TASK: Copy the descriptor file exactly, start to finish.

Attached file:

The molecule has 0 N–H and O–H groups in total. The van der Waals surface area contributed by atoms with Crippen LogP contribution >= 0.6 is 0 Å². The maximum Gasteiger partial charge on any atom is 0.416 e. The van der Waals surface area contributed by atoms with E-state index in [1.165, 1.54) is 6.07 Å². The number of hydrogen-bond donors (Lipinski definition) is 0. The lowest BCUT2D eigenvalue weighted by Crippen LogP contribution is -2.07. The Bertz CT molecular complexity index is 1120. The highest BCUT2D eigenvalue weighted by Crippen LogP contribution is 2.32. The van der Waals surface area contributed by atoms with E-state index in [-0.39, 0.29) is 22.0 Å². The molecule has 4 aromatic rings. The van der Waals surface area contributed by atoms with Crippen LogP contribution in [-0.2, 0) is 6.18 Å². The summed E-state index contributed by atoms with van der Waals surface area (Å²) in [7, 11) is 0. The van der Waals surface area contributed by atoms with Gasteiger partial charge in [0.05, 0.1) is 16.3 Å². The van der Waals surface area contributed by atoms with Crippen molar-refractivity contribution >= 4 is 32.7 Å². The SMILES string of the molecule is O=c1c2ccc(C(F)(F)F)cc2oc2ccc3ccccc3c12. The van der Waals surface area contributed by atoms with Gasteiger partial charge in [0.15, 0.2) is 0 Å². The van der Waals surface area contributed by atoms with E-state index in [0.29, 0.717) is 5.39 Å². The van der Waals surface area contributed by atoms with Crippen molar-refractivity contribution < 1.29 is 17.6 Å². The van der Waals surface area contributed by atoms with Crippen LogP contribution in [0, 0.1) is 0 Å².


The molecule has 0 N–H and O–H groups in total. The van der Waals surface area contributed by atoms with Crippen LogP contribution >= 0.6 is 0 Å². The maximum Gasteiger partial charge on any atom is 0.416 e. The van der Waals surface area contributed by atoms with E-state index in [1.165, 1.54) is 6.07 Å². The number of hydrogen-bond donors (Lipinski definition) is 0. The lowest BCUT2D eigenvalue weighted by Crippen LogP contribution is -2.07. The Bertz CT molecular complexity index is 1120. The highest BCUT2D eigenvalue weighted by Crippen LogP contribution is 2.32. The van der Waals surface area contributed by atoms with E-state index in [-0.39, 0.29) is 22.0 Å². The molecule has 4 aromatic rings. The van der Waals surface area contributed by atoms with Crippen LogP contribution in [-0.2, 0) is 6.18 Å². The summed E-state index contributed by atoms with van der Waals surface area (Å²) in [7, 11) is 0. The van der Waals surface area contributed by atoms with Gasteiger partial charge in [0.05, 0.1) is 16.3 Å². The van der Waals surface area contributed by atoms with Crippen molar-refractivity contribution >= 4 is 32.7 Å². The SMILES string of the molecule is O=c1c2ccc(C(F)(F)F)cc2oc2ccc3ccccc3c12. The van der Waals surface area contributed by atoms with Gasteiger partial charge in [0.15, 0.2) is 0 Å². The van der Waals surface area contributed by atoms with E-state index in [0.29, 0.717) is 5.39 Å². The van der Waals surface area contributed by atoms with Crippen molar-refractivity contribution < 1.29 is 17.6 Å². The van der Waals surface area contributed by atoms with Crippen LogP contribution in [0, 0.1) is 0 Å².